Trends & Lifestyle

A Journey Through Aussie Coffee Culture to predict the future of coffee, ask Australian experts

From instant coffee to the rise of Flat White, the road to quality leads to cold brew

One doesn’t necessarily have to be a member of the coffee cognoscenti to know that Australia plays host to not only the world’s leading specialty coffee culture but also some of the most nuanced representations of the beloved caffeinated beverage: what happens in Australia, will stay all around the world.

Considering its java realm achievements, Australia was late to the coffee game–coffee didn’t pour in until after World War II when Italian immigrants arrived with their espresso machines in town. Coffee spread quickly all over the country, finding in a “virgin” population a new and peculiar way to become one of their favourite beverages. In the beginning, instant coffee took over, but recently, the last decade has seen the global rise of the Flat White, a latte topped with steamed, froth-free milk that originated in Australia in the 1980s. Starbucks added it to its roster in 2015; the rest is coffee history.

But Australia’s coffee contributions to the global beverage’s repertoire far exceed the Flat White – the country is often credited for establishing the contemporary coffee shop archetype. These cafes encourage sitting and sipping, a stark contrast to the grab-and-go ritual that dominates bustling cities.

The road from powder mix to specialty coffee

Today, Melbourne and Sidney coffee hasn’t lost momentum as it continues blazing a trail emulated worldwide. But what puts Australia so far ahead? The multi-award-winning Barista and Coffee Roaster Craig Simon of Criteria Coffee mentions that though individual preferences may vary, quality stands front and center, and baristas and consumers feed off each other. “It’s a simple equation: as your customer base becomes more aware of quality, they demand it,” he explains. This “requires baristas to be highly skilled, knowledgeable, and consistent in their output; effectively a professional.”

The shift from powder mix to specialty coffee doesn’t only apply to coffee lovers but coffee consumers in general. Simon explains that though habits are hard to break, coffee plays an essential role in many people’s daily lives, so they’re unlikely to switch gears after they’ve tasted something good. Whether a corner cafe has upped its quality from commercial to specialty or a shop has focused on coffee-origin beans from the outset, different things pique consumers’ curiosity, prompting them to remain on that path going forward.  “Australia is lucky that there are so many great options, and this gets us rocketing forward with great momentum,” he says.

From bean to cup, with a barista-at-home-experience 

Cheryl Giles, head trainer at De’Longhi Australia and New Zealand, credits the enduring process of education. Consumers have started buying complete automatic home machines, which she credits to quality–it stands front and center. Coffee lovers seek to create coffee-shop quality at home, from bean to cup, achieving a great crema and letting specialty coffee express its aromas. They seek a Barista-experience, grounding their beans at the moment and customizing the grinding according to the bean.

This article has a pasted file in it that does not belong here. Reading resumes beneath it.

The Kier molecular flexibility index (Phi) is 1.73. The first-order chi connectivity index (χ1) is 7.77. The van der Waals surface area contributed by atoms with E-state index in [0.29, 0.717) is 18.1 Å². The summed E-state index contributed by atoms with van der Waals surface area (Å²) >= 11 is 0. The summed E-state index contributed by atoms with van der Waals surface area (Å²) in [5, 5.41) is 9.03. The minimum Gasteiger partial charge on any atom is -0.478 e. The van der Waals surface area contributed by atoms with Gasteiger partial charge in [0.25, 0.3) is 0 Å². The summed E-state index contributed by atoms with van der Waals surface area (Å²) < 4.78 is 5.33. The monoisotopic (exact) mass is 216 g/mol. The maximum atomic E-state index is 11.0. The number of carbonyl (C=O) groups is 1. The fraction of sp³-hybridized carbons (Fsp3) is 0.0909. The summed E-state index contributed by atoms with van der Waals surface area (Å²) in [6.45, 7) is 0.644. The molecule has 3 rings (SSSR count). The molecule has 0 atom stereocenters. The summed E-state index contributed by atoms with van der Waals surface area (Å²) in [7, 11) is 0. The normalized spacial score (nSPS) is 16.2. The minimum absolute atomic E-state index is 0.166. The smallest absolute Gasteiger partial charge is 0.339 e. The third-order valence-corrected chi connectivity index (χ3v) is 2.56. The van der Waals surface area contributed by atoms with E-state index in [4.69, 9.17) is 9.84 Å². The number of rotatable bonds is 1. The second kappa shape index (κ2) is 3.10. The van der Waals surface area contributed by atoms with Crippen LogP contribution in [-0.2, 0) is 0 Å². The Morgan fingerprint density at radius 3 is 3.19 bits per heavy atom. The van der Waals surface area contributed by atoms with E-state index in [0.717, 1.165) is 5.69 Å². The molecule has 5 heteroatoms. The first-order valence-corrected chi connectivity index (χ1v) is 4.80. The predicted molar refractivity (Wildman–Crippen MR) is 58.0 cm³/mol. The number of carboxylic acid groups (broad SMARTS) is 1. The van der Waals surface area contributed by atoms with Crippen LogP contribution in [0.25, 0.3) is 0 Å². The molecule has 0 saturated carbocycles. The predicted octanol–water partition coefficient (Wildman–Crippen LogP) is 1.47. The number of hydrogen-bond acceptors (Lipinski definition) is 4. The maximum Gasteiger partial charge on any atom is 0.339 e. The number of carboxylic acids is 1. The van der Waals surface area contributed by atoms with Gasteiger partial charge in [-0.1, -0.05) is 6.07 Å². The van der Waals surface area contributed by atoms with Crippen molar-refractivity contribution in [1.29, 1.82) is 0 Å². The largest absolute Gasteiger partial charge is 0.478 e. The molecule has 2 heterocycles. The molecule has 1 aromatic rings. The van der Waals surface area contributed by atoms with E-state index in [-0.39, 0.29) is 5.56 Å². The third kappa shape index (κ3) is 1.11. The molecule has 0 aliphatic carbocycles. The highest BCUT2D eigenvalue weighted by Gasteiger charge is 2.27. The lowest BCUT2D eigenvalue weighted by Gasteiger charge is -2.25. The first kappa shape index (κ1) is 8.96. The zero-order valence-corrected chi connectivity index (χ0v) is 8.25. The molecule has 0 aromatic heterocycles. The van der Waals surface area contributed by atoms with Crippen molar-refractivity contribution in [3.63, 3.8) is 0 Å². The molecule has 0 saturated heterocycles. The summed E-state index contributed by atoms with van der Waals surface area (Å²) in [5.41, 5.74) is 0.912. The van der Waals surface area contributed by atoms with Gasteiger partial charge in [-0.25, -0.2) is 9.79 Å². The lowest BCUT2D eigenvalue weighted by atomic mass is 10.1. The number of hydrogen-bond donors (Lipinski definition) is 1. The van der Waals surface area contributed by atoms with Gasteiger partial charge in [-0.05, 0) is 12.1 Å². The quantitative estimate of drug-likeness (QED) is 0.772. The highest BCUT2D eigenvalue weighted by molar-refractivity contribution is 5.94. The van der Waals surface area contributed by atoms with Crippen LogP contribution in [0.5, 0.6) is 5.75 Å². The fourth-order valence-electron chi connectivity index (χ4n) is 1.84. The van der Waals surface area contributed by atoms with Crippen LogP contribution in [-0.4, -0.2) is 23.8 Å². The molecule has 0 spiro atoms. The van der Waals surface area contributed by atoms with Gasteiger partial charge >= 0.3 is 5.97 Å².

“Availability of fresh local roasted specialty coffee beans is in demand, and even our major supermarkets are stocking locally roasted specialty beans rather than the usual imported companies,” Giles explains. “There is still pre-ground coffee in stores, however the rise in bean-to-cup machines at home is driving the demand for whole-bean coffee. There are many imported brands disappearing from the shelves or stocking a lot less as the demand continues to rise for locally roasted specialty beans.

Though most consumers know what really good coffee tastes like, Giles says that “most don’t know what goes into making the best coffee.” This is where conviviality and teamwork factor in, as social networks and Youtube provide consumers with the expert tricks of the trade, which they then implement at home with bean-to-cup machines like those made by De’Longhi. As a result, Giles believes education will progress into the next step; people at home will always want to know how to make better coffee.

Cold brew and new types of milk are next

Giles indicates that cold brew, a coffee traditionally made by infusing ground coffee at room temperature water and waiting for 12 hours, is just as prevalent in Australian households as in cafes, and she believes this stems from its light, bright flavor. It’s incredibly refreshing in the summer and also compatible with recipes that rely on pronounced flavor. She also mentions that they have a vast milk offering as plant-based, lactose-free milks are becoming more popular than dairy milk.

What’s next? “I think the next step is still education,” she states. “There will always be people needing to learn how to make better coffee on their machine at home.”

As the ripple effect from Australian coffee culture consistently influences the global coffee scene, coffee lovers keep filling their cups, eagerly awaiting whatever the land down under conjures up next.